2005 road death figures lowest in 15 years, but more needs to be done, says official
The Czech Republic has one of the worst road death records in Europe, but this week there was some positive news, with the police announcing the number of road deaths in 2005 was 7 percent less than the previous year. In all 1,127 people died on Czech roads last year, the lowest number for a decade and a half. I discussed this positive development with Robert Stastny, head of the Ministry of Transport's road safety department.
"It's the second year of decrease - we hope that this tendency will go on. It's the result of a combination of different measures. The police are acting more on the roads. There are prevention activities, especially awareness campaigns promoting speed limits, seatbelts, child restraint systems."
I've been reading that one factor could be that more Czechs now have new cars.
"Yeah, it's true, modern technology in vehicles has improved road safety. That fact is not so important now, but it will be in the future."
This is the only country in Europe where there are more accidents now than in 1980 - is that because more Czechs have cars?
"Of course it is, and very different cars. It's a problem of eastern Europe I think, not only Czechia but also Poland and Hungary and Slovakia. Discipline is lower, because in the communist time there was very strong enforcement.
What's interesting is that the number of serious injuries is also down, but the number of accidents is slightly up - it's 1.4 percent up on the previous year. How can you explain that deaths are down, injuries are down, but the number of accidents is practically the same?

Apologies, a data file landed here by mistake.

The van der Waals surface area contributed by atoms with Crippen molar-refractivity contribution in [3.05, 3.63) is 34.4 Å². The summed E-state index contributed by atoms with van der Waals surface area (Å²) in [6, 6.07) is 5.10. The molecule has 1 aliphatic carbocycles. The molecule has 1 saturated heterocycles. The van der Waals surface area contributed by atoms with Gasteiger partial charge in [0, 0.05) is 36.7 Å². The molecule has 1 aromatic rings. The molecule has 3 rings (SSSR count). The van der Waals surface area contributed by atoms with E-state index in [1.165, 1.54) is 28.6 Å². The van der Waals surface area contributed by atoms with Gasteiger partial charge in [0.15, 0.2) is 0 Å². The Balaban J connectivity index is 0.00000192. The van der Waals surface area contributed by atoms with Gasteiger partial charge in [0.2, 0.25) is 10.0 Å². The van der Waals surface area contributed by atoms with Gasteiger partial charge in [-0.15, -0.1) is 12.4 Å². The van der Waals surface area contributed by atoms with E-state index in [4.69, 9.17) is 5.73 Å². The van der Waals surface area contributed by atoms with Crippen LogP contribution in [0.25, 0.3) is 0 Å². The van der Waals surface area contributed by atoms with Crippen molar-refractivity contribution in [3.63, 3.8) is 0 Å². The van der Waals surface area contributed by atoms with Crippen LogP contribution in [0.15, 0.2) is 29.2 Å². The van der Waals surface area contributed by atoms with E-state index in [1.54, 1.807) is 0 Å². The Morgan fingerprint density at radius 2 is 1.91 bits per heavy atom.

"If we have fatalities it's a very clear number. But as for the number of accidents, it's a question of what is monitored and what isn't, because in our law not every accident must be notified to the police.
"In the past people solved it themselves, but now they are afraid of problems with insurance companies, so they call the police. So the number of recorded accidents is higher, but maybe that's not in line with reality."
"I think that in the first place is enforcement. The experience of other countries such as France, Austria and Latvia shows that it makes sense. During this year there, from the middle of this year, a new law will be valid about stronger enforcement, and new rules. We hope this will lead to further improvement.
"So I think enforcement is very important, but also the awareness and information of people - we have for example a problem with the safety of child passengers, and we must persuade parents that it's totally necessary to use child restraint systems."